rockinrickowen wrote:

To add to Libervisco's point, what we all hope for in a democracy is for everyone to have fair options that can be exercised. The purpose of having laws is to protect us from the Rothschilds and Rockefellers of the world, and the purpose of the U.S. Constitution is to protect the U.S. citizenry from the government. Regardless of the imperfections of the capitalist system in the context of American democracy, the socialist alternative REDUCES the decision making process to the set of options preferred by "society," i.e. the government.

That's how it's supposed to work in theory yes, but it's obviously not how it worked out in practice and I think this again comes down to fundamentals of human nature or even the nature of sentient beings in general. Said government wouldn't be what it is if it didn't hold what Obama himself termed a "monopoly on violence", a coercive monopoly. But human beings do not wish to be coerced, it's against their impulse to prosper because we each desire to define our own path and choose our own actions. However, when we believe in some form of coercion as legitimate our self interests combined with this legitimization pushes us into a self contradictory position: we don't want coercion, yet we're supporting it by supporting government.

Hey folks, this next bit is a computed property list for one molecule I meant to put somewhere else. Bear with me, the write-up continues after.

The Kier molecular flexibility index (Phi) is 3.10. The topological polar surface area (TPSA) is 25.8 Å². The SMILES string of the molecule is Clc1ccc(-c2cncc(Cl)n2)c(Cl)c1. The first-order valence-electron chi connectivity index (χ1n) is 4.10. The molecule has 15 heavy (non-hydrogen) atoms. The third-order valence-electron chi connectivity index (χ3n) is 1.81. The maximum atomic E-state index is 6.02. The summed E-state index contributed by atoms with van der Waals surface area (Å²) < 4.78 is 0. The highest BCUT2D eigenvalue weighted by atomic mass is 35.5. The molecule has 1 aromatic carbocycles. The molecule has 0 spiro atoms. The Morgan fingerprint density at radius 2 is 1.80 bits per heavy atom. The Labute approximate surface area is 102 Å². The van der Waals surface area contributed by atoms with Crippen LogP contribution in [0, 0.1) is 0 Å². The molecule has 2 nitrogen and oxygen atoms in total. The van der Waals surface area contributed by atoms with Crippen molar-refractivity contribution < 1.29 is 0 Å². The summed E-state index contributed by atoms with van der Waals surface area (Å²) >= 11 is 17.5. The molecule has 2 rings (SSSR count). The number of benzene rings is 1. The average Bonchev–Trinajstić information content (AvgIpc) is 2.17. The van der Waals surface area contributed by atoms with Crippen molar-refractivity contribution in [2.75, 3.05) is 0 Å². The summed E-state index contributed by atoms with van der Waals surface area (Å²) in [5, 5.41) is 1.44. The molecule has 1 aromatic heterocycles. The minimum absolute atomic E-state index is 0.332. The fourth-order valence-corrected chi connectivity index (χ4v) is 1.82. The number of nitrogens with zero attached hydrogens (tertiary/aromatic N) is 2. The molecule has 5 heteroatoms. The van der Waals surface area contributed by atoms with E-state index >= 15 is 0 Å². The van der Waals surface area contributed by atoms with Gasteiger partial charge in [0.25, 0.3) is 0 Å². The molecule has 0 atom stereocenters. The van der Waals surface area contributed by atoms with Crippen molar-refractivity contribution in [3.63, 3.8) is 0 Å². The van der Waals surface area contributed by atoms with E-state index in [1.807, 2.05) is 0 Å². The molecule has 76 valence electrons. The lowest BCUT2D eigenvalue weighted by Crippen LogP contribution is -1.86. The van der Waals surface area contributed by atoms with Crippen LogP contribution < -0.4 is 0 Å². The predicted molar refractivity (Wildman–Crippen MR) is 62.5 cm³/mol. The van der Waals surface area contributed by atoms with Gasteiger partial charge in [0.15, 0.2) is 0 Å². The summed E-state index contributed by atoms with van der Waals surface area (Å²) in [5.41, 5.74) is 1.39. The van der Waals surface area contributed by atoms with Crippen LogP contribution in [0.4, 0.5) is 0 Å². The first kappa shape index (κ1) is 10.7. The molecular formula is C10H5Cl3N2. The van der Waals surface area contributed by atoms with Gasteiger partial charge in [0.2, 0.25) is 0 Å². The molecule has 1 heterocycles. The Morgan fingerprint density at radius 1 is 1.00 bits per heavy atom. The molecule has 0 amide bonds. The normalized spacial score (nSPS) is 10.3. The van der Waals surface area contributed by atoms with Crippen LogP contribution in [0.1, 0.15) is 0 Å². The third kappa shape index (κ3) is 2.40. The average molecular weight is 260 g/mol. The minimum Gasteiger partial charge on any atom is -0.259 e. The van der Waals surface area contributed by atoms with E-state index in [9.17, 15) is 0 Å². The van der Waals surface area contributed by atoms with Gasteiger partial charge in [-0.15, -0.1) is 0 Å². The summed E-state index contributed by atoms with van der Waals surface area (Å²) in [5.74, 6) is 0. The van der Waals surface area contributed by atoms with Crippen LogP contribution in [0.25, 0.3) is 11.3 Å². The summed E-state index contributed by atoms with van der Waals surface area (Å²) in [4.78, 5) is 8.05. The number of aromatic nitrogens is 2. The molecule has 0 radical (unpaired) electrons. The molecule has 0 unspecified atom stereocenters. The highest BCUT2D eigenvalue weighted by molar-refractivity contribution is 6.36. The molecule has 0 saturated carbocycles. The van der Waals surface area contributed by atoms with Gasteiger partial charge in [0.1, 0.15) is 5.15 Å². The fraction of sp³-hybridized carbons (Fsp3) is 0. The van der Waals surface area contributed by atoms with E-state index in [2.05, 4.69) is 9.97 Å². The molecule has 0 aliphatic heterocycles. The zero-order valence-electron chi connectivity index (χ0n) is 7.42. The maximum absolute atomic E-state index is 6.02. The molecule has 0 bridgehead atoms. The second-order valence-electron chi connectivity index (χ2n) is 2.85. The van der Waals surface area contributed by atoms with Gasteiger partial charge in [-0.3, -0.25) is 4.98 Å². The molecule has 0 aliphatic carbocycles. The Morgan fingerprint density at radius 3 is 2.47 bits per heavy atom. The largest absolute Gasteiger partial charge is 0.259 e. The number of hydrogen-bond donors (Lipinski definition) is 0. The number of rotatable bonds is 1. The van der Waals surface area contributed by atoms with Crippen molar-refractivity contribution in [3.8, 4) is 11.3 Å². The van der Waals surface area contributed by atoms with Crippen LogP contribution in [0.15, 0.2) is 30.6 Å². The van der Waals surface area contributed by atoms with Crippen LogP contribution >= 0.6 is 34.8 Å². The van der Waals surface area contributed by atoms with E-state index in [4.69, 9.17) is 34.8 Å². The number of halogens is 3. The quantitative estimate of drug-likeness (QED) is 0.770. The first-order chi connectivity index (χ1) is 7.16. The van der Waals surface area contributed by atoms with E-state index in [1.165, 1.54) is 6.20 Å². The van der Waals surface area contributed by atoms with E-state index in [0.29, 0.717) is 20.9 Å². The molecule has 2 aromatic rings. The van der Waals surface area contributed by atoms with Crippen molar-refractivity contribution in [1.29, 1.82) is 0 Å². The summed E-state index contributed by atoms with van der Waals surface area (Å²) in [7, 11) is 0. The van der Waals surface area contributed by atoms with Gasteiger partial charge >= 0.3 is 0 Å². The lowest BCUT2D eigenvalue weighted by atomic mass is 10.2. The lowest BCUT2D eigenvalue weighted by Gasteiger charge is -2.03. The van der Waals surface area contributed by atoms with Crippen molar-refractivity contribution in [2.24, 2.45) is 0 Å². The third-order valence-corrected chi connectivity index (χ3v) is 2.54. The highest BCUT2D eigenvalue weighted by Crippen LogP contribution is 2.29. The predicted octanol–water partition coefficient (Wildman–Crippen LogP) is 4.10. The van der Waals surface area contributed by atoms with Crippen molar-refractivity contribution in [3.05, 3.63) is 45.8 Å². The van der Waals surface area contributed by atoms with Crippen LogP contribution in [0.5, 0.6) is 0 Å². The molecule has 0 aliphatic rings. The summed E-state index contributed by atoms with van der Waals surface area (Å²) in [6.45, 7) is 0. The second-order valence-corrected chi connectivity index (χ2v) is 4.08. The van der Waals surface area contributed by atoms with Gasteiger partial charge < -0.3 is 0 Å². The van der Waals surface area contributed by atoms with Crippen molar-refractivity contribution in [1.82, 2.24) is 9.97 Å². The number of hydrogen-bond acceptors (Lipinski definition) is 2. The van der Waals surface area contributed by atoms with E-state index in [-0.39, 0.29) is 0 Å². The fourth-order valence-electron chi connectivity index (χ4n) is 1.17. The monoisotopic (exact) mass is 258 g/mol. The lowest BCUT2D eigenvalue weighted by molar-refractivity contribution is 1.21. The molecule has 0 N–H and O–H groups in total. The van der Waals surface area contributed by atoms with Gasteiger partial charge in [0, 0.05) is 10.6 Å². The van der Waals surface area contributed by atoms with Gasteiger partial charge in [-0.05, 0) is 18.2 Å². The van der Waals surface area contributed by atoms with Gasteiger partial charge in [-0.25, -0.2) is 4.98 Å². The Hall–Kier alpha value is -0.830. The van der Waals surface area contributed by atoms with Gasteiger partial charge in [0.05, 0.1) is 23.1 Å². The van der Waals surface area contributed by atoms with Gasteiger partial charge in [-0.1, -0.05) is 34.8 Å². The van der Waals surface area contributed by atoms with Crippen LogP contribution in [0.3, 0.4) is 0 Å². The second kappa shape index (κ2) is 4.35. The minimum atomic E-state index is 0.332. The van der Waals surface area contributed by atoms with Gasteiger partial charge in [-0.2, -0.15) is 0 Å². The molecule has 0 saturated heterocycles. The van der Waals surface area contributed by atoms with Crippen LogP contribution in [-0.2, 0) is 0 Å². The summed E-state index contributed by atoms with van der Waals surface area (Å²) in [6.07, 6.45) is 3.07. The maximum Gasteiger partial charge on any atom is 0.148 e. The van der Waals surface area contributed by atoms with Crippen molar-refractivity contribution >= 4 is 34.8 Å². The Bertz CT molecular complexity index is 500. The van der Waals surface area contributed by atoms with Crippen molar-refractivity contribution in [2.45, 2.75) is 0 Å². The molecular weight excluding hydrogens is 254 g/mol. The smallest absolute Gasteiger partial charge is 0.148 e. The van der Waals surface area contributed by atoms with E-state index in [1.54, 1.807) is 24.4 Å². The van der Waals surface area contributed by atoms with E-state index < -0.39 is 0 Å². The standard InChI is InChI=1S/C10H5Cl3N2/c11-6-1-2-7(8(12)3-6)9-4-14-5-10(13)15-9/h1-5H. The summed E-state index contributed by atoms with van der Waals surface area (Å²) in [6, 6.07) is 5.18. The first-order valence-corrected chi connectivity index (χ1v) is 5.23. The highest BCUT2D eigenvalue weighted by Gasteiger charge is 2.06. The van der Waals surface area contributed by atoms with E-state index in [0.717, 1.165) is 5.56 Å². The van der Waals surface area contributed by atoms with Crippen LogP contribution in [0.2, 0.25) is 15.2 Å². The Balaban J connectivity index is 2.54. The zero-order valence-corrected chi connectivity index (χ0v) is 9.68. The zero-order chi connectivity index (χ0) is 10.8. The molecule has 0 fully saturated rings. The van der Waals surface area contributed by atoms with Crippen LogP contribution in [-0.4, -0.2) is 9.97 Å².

Worst of all, instead of becoming a way of restraining Rockefellers of the world it becomes what they depend on and manipulate most. Government, because it has this legitimized monopoly on violence, provides them with a short cut to power they otherwise wouldn't have. Constitution soon becomes, like all laws after all, a mere peace of paper. Government people often break their own laws and as USA today shows, they don't really give a damn about the constitution either. In "7 ways government screws up the economy" I wrote in the 3rd section on "The Corporation" how government creates and empowers corporatism.

Regards, and welcome.